Ashby-Goldsborough Family Cemetery

Photo added by Tim McCabe

Ashby-Goldsborough Family Cemetery

Easton, Talbot County, Maryland, USA
Memorials 34 added (74% photographed)

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This cemetery is on the private Ashby Estate located on Goldsborough Neck outside the town of Easton, Maryland. It was the primary residence of Robert Goldsborough and his wife Elizabeth Greenberry. Thus, the Goldsborough Family Cemetery was located here. The current manor house was built in 1858. Previous versions met with fire and disrepair. The cemetery is located directly behind the house and is enclosed by a high brick wall and formal gate. Many of the Talbot, Kent and Queen Anne’s County Goldsboroughs are buried here. The Dorchester Country Goldsboroughs are mostly buried at Christ Episcopal Church Cemetery in Cambridge, Maryland. There is open area in this Ashby cemetery, so it is highly likely that the graves of some early Goldsboroughs who are buried here do not have personal headstones or markers.
Throughout the 18th and 19th centuries, the landed gentry were the dominant class on the Eastern Shore of Maryland. The great landowners controlled the economy, government and social life of the region. Families like the Lloyds, Goldsboroughs and Tilghmans lived on large estates worked by slaves, free blacks and poor whites. This class enjoyed a social life and political influence that approximated that of the great planters who resided in the tobacco, rice and cotton states that formed the Confederacy in 1861.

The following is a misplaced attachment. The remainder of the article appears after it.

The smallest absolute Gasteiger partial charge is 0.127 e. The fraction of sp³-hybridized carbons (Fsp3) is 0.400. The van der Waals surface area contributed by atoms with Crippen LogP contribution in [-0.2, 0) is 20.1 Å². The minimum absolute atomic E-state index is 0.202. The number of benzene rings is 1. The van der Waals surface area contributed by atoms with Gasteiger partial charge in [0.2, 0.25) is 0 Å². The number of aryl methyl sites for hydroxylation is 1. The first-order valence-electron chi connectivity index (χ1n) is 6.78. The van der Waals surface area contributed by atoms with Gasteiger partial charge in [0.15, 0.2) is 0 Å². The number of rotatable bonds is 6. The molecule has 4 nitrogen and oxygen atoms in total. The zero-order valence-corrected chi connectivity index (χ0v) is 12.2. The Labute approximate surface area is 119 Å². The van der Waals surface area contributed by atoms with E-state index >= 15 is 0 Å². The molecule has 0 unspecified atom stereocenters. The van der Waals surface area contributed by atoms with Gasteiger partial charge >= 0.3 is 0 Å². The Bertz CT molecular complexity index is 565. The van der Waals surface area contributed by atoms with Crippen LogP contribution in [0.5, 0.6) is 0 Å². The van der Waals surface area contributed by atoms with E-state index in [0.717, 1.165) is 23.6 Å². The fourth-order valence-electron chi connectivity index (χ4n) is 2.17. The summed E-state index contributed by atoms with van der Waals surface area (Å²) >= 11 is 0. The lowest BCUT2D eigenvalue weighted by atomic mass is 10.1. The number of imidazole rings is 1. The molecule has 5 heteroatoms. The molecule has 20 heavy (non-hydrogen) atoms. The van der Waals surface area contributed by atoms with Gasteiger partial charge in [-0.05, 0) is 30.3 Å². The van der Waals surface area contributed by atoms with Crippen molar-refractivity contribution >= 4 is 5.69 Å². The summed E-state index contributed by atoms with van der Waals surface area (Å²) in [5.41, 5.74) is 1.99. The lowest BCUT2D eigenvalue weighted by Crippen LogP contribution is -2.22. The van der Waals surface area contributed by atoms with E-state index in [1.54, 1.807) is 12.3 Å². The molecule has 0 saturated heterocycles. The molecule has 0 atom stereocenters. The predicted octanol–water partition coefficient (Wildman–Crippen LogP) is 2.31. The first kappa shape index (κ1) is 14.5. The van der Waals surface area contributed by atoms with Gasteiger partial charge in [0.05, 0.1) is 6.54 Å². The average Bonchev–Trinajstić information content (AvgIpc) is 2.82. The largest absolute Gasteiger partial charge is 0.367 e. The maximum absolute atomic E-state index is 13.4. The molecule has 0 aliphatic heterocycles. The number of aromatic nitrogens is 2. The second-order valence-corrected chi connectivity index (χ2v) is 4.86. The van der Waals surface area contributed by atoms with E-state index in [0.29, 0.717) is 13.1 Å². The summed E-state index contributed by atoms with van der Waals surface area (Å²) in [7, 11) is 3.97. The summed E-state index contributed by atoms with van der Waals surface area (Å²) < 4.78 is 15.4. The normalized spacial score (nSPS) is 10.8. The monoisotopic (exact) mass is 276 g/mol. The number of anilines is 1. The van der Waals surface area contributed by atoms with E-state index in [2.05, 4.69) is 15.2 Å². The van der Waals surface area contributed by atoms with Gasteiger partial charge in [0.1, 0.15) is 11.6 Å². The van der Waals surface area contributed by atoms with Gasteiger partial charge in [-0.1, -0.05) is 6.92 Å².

One of the most celebrated of the great political families were the Goldsboroughs. Descended from Nicholas Goldsborough, who emigrated from England and settled on Kent Island about 1670, this family played an influential role in Maryland and national political life from the 1690s until well into the middle of the 20th century – a span of at least nine generations.
The Goldsboroughs settled throughout Maryland, but most of them put down roots in the four Mid-Shore counties of Caroline, Dorchester, Queen Anne’s and Talbot. Robert Goldsborough, a descendant of Nicholas, owned 1,941 acres in Talbot County by 1733. An this estate, “Ashby,” on the Miles River became one of the showplaces of the region. The estate manor house, known as “Myrtle Grove,” was built in the 1740s by Robert.
During the Colonial era, the Goldsboroughs held numerous offices such as judge, commissioner of justice, sheriff, delegate to the Maryland Assembly and a member of the Governor’s Council. Beginning with the national period and continuing into modern times, various members of the family have gained fame as Governors of Maryland and United States Senators. Much of this bio is courtesy of the Tidewater Times, and is used here with their permission.


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GPS Coordinates: 38.82516, -76.12398

  • Added: 9 Jun 2012
  • Find A Grave Cemetery: #2452649